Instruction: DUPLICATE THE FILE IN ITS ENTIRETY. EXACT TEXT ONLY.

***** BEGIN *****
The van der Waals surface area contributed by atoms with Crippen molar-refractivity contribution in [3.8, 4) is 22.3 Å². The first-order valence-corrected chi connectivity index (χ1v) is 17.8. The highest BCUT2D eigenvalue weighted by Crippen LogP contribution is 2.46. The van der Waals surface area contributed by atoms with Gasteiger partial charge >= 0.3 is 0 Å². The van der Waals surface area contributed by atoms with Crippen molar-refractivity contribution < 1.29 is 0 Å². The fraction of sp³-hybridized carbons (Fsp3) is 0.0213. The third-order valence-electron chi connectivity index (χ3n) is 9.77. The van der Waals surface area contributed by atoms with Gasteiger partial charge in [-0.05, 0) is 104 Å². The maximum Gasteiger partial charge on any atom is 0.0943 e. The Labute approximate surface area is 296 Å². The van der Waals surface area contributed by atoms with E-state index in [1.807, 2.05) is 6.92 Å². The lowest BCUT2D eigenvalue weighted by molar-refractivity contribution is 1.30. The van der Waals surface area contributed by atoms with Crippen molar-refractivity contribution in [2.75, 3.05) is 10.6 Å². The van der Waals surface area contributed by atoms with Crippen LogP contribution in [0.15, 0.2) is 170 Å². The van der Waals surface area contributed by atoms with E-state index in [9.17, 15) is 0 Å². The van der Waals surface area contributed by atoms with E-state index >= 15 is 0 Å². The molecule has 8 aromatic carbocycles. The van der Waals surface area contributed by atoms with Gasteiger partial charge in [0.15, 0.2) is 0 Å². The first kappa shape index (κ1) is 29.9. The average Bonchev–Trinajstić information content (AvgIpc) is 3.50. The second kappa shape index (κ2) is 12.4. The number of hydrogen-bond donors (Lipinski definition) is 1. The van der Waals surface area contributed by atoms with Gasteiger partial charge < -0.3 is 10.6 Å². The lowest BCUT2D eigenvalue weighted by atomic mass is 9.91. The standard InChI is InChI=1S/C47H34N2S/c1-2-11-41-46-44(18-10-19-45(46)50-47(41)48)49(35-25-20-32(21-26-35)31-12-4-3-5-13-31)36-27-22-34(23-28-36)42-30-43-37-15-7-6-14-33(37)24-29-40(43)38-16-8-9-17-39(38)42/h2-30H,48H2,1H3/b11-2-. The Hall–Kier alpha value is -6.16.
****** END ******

The van der Waals surface area contributed by atoms with Crippen molar-refractivity contribution in [3.8, 4) is 22.3 Å². The first-order valence-corrected chi connectivity index (χ1v) is 17.8. The highest BCUT2D eigenvalue weighted by Crippen LogP contribution is 2.46. The van der Waals surface area contributed by atoms with Gasteiger partial charge >= 0.3 is 0 Å². The van der Waals surface area contributed by atoms with Crippen molar-refractivity contribution < 1.29 is 0 Å². The fraction of sp³-hybridized carbons (Fsp3) is 0.0213. The third-order valence-electron chi connectivity index (χ3n) is 9.77. The van der Waals surface area contributed by atoms with Gasteiger partial charge in [-0.05, 0) is 104 Å². The maximum Gasteiger partial charge on any atom is 0.0943 e. The Labute approximate surface area is 296 Å². The van der Waals surface area contributed by atoms with E-state index in [1.807, 2.05) is 6.92 Å². The lowest BCUT2D eigenvalue weighted by molar-refractivity contribution is 1.30. The van der Waals surface area contributed by atoms with Crippen molar-refractivity contribution in [2.75, 3.05) is 10.6 Å². The van der Waals surface area contributed by atoms with Crippen LogP contribution in [0.15, 0.2) is 170 Å². The van der Waals surface area contributed by atoms with E-state index in [9.17, 15) is 0 Å². The van der Waals surface area contributed by atoms with E-state index >= 15 is 0 Å². The molecule has 8 aromatic carbocycles. The van der Waals surface area contributed by atoms with Gasteiger partial charge in [0.15, 0.2) is 0 Å². The first kappa shape index (κ1) is 29.9. The average Bonchev–Trinajstić information content (AvgIpc) is 3.50. The second kappa shape index (κ2) is 12.4. The number of hydrogen-bond donors (Lipinski definition) is 1. The van der Waals surface area contributed by atoms with Gasteiger partial charge < -0.3 is 10.6 Å². The lowest BCUT2D eigenvalue weighted by atomic mass is 9.91. The standard InChI is InChI=1S/C47H34N2S/c1-2-11-41-46-44(18-10-19-45(46)50-47(41)48)49(35-25-20-32(21-26-35)31-12-4-3-5-13-31)36-27-22-34(23-28-36)42-30-43-37-15-7-6-14-33(37)24-29-40(43)38-16-8-9-17-39(38)42/h2-30H,48H2,1H3/b11-2-. The Hall–Kier alpha value is -6.16.